Chapman was convicted of Maud Marsh’s murder in March 1903; the jury deliberated only eleven minutes.
He died without ever admitting his guilt. He never even admitted to being Severin Klosowski, although Lucy Baderski visited him after the trial.
He liked money as much as anyone else, it’s true, and would stoop to crime to get it. (Once he torched his pub for the insurance money, but the police became suspicious when they found out all the furniture had been removed from the premises before the fire started. The insurance company refused to pay, and Chapman had to move, but for some reason he was not prosecuted.)
Still, he really didn’t gain financially from his wives’ deaths. Mary Spink gave him £500, but he let her live for a few years after that. Maud Marsh and Bessie Taylor left him nothing.
Chapman may simply have wanted the women out of the way so he could take up with someone else.
But in that case, he could have chosen better for a quick, clean murder. When a person is given antimony in a single large dose, they usually to expel it by vomiting, and are left relatively unharmed.
The way to murder someone using antimony is give it to them slowly and patiently in small doses over a period of weeks or months. It is a lingering, painful death — but it also taxes the discipline of the poisoner. Chapman wasn’t the slow-and-steady type.
Public interest in Chapman didn’t die with him and remains alive and well, because of the Jack the Ripper case.
This infamous and never-identified killer strangled and mutilated five prostitutes in London’s East End during 1888, and many hobbyists think Chapman and the Ripper may have been the same man.
Frederick George Abberline, who headed the Ripper investigation, had strong suspicions against him, summarized in an interview with the Pall Mall Gazette:
As I say, there are a score of things which make one believe that Chapman is the man; and you must understand that we have never believed all those stories about Jack the Ripper being dead, or that he was a lunatic, or anything of that kind. For instance, the date of the arrival in England coincides with the beginning of the series of murders in Whitechapel; there is a coincidence also in the fact that the murders ceased in London when Chapman went to America, while similar murders began to be perpetrated in America after he landed there.* The fact that he studied medicine and surgery in Russia before he came over here is well established, and it is curious to note that the first series of murders was the work of an expert surgeon, while the recent poisoning cases were proved to be done by a man with more than an elementary knowledge of medicine. The story told by Chapman’s wife of the attempt to murder her with a long knife while in America is not to be ignored.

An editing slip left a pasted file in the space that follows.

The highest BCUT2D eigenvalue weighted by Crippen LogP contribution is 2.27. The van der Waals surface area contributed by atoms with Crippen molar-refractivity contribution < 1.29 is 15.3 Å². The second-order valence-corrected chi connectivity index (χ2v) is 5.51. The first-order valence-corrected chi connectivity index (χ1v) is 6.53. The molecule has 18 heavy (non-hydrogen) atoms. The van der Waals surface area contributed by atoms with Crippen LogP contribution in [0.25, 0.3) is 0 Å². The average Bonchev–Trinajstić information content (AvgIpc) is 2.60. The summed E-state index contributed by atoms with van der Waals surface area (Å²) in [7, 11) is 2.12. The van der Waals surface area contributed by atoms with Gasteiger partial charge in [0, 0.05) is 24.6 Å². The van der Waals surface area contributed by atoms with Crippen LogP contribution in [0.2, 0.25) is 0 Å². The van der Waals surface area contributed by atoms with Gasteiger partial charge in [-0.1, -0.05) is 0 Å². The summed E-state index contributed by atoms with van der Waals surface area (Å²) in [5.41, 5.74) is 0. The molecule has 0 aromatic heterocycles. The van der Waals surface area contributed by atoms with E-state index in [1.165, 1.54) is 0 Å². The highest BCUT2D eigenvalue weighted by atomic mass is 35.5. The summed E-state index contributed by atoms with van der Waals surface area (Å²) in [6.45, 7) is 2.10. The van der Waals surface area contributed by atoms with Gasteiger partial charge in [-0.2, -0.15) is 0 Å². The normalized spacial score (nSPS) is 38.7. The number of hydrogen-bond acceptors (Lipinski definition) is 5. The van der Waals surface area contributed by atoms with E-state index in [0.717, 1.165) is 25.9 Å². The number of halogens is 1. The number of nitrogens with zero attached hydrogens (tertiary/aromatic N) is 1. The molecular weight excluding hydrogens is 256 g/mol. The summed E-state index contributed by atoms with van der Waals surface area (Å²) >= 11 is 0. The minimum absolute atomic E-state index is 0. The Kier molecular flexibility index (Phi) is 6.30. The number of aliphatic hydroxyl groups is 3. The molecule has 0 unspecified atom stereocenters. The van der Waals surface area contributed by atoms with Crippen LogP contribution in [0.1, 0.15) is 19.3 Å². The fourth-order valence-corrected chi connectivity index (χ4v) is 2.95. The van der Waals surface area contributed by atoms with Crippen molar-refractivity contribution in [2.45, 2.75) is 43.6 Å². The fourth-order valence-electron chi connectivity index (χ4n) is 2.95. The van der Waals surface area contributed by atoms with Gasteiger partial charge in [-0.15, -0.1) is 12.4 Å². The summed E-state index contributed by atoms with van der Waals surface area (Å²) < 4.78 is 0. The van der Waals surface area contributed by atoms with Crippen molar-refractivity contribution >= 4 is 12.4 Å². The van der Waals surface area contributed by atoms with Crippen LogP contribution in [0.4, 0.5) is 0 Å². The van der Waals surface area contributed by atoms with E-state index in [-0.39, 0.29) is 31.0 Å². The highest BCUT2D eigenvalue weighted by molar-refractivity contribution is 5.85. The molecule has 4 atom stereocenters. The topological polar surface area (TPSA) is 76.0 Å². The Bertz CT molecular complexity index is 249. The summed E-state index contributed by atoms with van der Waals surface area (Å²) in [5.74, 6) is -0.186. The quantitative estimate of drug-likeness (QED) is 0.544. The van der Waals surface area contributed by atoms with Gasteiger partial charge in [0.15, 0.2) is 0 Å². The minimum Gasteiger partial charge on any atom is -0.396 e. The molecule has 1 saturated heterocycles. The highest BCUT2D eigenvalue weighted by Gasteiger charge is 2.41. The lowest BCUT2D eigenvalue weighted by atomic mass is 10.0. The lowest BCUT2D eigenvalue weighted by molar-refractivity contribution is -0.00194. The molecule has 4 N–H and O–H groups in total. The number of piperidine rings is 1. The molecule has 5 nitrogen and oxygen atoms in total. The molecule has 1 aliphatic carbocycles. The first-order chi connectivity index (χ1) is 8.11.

Philip Sugden, author of The Complete History of Jack the Ripper, noted, “An impressive array of circumstantial factors can be alleged against Chapman.”
Chapman was definitely living in London during the time of the Ripper killings, which cannot be said of other suspects such as Frederick Deeming or Michael Ostrog.
Chapman’s youthful medical apprenticeship would seem to supply him with the grisly surgical expertise the Ripper displayed.
Chapman approximately matched witness descriptions of the Whitechapel fiend.
Also, curiously enough, one of the Ripper victims was named Annie Chapman — the same name as his estranged lover.
Perhaps most importantly, Sugden points out, Chapman was not only violent and a misogynist but also a known killer: “There must have been few men, even in late Victorian London, capable of multiple murder. The Ripper was one. Chapman was another.”
Sugden thought Chapman was a much better Ripper candidate than any of the other suspects he discussed in his book, but that didn’t mean he was definitely or even probably the real Ripper: “That Chapman committed crimes of which we have no present knowledge I can well believe. That he was Jack the Ripper is another matter.”
The main problem with the Chapman-Ripper theory is the fact that he poisoned his wives, rather than use some more demonstratively violent method of homicide.
Serial killers’ methods do evolve and adapt, but rarely change that drastically. “To exchange knife for hammer, gun or rope, weapons of violence all, is one thing,” Sugden observes. “To forsake violence in favor of subterfuge, as is alleged of Chapman, is quite another.”
Whether Chapman was Jack the Ripper or not, he certainly was an evil, vicious bastard in his own right.
R. Michael Gordon has written a book about his crimes, titled The Poison Murders of Jack the Ripper: His Final Crimes, Trial and Execution.
* This is not strictly accurate. There was one Ripper-type murder, of a prostitute named Carrie Brown, in a New Jersey hotel in 1891. Whether the Ripper actually committed the crime is open to speculation.
Also on this date
- 1933: The "killers" of Pavlik Morozov
- 1590: Anne Pedersdotter, Norwegian witch
- 1520: Gaspar Quesada, Magellan's expedition mutineer
- 1739: Dick Turpin, outlaw legend
- 2007: Du'a Khalil Aswad, honor killing victim